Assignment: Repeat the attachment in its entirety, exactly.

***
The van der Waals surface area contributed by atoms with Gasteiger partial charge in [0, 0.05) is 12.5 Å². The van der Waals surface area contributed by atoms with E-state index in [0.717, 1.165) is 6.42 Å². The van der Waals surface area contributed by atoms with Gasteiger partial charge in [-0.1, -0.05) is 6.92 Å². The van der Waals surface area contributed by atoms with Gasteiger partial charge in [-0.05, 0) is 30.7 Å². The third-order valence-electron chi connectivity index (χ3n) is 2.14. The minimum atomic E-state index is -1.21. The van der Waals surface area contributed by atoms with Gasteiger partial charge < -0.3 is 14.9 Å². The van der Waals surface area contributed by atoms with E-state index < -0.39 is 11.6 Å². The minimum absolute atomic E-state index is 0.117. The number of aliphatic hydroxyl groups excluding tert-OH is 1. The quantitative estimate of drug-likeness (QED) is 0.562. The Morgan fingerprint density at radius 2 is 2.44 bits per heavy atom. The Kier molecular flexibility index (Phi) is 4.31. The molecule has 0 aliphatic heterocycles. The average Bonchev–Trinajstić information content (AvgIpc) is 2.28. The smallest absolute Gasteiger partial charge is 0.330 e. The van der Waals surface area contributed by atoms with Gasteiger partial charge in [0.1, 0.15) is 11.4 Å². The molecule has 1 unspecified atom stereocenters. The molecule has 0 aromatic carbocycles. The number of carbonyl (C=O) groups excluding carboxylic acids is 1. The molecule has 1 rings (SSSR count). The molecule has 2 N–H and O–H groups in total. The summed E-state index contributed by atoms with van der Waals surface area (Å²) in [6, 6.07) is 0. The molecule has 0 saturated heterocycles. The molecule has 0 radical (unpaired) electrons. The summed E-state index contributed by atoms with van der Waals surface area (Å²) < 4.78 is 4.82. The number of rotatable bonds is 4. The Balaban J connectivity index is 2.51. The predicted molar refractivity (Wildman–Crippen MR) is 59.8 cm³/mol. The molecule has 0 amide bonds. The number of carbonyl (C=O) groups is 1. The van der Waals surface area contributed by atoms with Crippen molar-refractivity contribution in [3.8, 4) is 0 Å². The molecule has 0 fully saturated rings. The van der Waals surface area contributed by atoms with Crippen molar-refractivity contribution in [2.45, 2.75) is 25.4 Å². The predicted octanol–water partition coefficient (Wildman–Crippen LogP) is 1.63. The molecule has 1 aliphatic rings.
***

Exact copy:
The van der Waals surface area contributed by atoms with Gasteiger partial charge in [0, 0.05) is 12.5 Å². The van der Waals surface area contributed by atoms with E-state index in [0.717, 1.165) is 6.42 Å². The van der Waals surface area contributed by atoms with Gasteiger partial charge in [-0.1, -0.05) is 6.92 Å². The van der Waals surface area contributed by atoms with Gasteiger partial charge in [-0.05, 0) is 30.7 Å². The third-order valence-electron chi connectivity index (χ3n) is 2.14. The minimum atomic E-state index is -1.21. The van der Waals surface area contributed by atoms with Gasteiger partial charge < -0.3 is 14.9 Å². The van der Waals surface area contributed by atoms with E-state index < -0.39 is 11.6 Å². The minimum absolute atomic E-state index is 0.117. The number of aliphatic hydroxyl groups excluding tert-OH is 1. The quantitative estimate of drug-likeness (QED) is 0.562. The Morgan fingerprint density at radius 2 is 2.44 bits per heavy atom. The Kier molecular flexibility index (Phi) is 4.31. The molecule has 0 aliphatic heterocycles. The average Bonchev–Trinajstić information content (AvgIpc) is 2.28. The smallest absolute Gasteiger partial charge is 0.330 e. The van der Waals surface area contributed by atoms with Gasteiger partial charge in [0.1, 0.15) is 11.4 Å². The molecule has 1 unspecified atom stereocenters. The molecule has 0 aromatic carbocycles. The number of carbonyl (C=O) groups excluding carboxylic acids is 1. The molecule has 1 rings (SSSR count). The molecule has 2 N–H and O–H groups in total. The summed E-state index contributed by atoms with van der Waals surface area (Å²) in [6, 6.07) is 0. The molecule has 0 saturated heterocycles. The molecule has 0 radical (unpaired) electrons. The summed E-state index contributed by atoms with van der Waals surface area (Å²) < 4.78 is 4.82. The number of rotatable bonds is 4. The Balaban J connectivity index is 2.51. The predicted molar refractivity (Wildman–Crippen MR) is 59.8 cm³/mol. The molecule has 0 amide bonds. The number of carbonyl (C=O) groups is 1. The van der Waals surface area contributed by atoms with Crippen molar-refractivity contribution in [3.8, 4) is 0 Å². The molecule has 0 fully saturated rings. The van der Waals surface area contributed by atoms with Crippen molar-refractivity contribution in [2.45, 2.75) is 25.4 Å². The predicted octanol–water partition coefficient (Wildman–Crippen LogP) is 1.63. The molecule has 1 aliphatic rings.